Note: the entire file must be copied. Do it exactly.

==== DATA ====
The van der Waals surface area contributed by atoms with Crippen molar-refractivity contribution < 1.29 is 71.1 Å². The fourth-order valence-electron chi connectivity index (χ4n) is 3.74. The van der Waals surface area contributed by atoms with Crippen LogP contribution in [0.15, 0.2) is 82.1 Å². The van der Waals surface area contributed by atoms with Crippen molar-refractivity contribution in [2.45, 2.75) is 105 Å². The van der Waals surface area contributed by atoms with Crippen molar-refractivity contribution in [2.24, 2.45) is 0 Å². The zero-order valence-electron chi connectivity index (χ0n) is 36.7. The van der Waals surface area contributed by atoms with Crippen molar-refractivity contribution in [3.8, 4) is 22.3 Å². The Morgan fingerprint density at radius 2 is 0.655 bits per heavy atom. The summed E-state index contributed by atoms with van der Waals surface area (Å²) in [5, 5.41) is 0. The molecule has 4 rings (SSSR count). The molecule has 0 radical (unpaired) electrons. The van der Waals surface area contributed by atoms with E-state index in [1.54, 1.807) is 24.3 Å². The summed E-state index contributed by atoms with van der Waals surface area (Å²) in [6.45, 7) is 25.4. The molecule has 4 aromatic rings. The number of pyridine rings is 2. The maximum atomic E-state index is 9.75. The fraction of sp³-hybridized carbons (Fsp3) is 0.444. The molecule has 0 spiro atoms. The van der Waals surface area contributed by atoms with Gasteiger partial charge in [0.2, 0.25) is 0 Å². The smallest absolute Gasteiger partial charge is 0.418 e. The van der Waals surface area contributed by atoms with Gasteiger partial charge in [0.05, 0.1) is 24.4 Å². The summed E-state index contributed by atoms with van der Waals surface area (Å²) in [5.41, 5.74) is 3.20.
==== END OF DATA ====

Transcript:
The van der Waals surface area contributed by atoms with Crippen molar-refractivity contribution < 1.29 is 71.1 Å². The fourth-order valence-electron chi connectivity index (χ4n) is 3.74. The van der Waals surface area contributed by atoms with Crippen LogP contribution in [0.15, 0.2) is 82.1 Å². The van der Waals surface area contributed by atoms with Crippen molar-refractivity contribution in [2.45, 2.75) is 105 Å². The van der Waals surface area contributed by atoms with Crippen molar-refractivity contribution in [2.24, 2.45) is 0 Å². The zero-order valence-electron chi connectivity index (χ0n) is 36.7. The van der Waals surface area contributed by atoms with Crippen molar-refractivity contribution in [3.8, 4) is 22.3 Å². The Morgan fingerprint density at radius 2 is 0.655 bits per heavy atom. The summed E-state index contributed by atoms with van der Waals surface area (Å²) in [5, 5.41) is 0. The molecule has 4 rings (SSSR count). The molecule has 0 radical (unpaired) electrons. The van der Waals surface area contributed by atoms with E-state index in [1.54, 1.807) is 24.3 Å². The summed E-state index contributed by atoms with van der Waals surface area (Å²) in [6.45, 7) is 25.4. The molecule has 4 aromatic rings. The number of pyridine rings is 2. The maximum atomic E-state index is 9.75. The fraction of sp³-hybridized carbons (Fsp3) is 0.444. The molecule has 0 spiro atoms. The van der Waals surface area contributed by atoms with Gasteiger partial charge in [0.2, 0.25) is 0 Å². The smallest absolute Gasteiger partial charge is 0.418 e. The van der Waals surface area contributed by atoms with Gasteiger partial charge in [0.05, 0.1) is 24.4 Å². The summed E-state index contributed by atoms with van der Waals surface area (Å²) in [5.41, 5.74) is 3.20.